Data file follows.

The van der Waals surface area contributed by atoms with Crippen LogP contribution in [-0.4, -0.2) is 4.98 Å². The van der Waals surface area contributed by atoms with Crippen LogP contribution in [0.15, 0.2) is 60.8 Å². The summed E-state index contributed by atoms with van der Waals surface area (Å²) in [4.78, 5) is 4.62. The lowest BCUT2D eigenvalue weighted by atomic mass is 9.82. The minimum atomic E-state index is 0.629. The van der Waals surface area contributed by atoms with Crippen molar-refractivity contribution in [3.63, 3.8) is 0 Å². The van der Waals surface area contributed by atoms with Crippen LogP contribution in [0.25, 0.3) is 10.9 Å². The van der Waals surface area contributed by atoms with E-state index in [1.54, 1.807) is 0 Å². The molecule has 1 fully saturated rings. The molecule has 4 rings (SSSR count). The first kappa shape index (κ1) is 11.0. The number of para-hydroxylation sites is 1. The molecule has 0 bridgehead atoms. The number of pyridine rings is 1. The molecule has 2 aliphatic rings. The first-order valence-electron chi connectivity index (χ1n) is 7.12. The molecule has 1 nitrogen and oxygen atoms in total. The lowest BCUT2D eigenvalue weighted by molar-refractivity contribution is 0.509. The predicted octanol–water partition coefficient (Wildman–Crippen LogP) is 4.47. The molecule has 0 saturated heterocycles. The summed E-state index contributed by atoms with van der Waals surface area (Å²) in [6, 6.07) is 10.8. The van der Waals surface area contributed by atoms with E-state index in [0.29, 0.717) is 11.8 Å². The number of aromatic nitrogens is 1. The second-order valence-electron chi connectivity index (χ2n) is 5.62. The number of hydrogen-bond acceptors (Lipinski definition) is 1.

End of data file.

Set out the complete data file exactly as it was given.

The van der Waals surface area contributed by atoms with Crippen LogP contribution in [-0.4, -0.2) is 4.98 Å². The van der Waals surface area contributed by atoms with Crippen LogP contribution in [0.15, 0.2) is 60.8 Å². The summed E-state index contributed by atoms with van der Waals surface area (Å²) in [4.78, 5) is 4.62. The lowest BCUT2D eigenvalue weighted by atomic mass is 9.82. The minimum atomic E-state index is 0.629. The van der Waals surface area contributed by atoms with Crippen molar-refractivity contribution in [3.63, 3.8) is 0 Å². The van der Waals surface area contributed by atoms with Crippen LogP contribution in [0.25, 0.3) is 10.9 Å². The van der Waals surface area contributed by atoms with E-state index in [1.54, 1.807) is 0 Å². The molecule has 1 fully saturated rings. The molecule has 4 rings (SSSR count). The first kappa shape index (κ1) is 11.0. The number of para-hydroxylation sites is 1. The molecule has 0 bridgehead atoms. The number of pyridine rings is 1. The molecule has 2 aliphatic rings. The first-order valence-electron chi connectivity index (χ1n) is 7.12. The molecule has 1 nitrogen and oxygen atoms in total. The lowest BCUT2D eigenvalue weighted by molar-refractivity contribution is 0.509. The predicted octanol–water partition coefficient (Wildman–Crippen LogP) is 4.47. The molecule has 0 saturated heterocycles. The summed E-state index contributed by atoms with van der Waals surface area (Å²) in [6, 6.07) is 10.8. The van der Waals surface area contributed by atoms with E-state index in [0.29, 0.717) is 11.8 Å². The number of aromatic nitrogens is 1. The second-order valence-electron chi connectivity index (χ2n) is 5.62. The number of hydrogen-bond acceptors (Lipinski definition) is 1.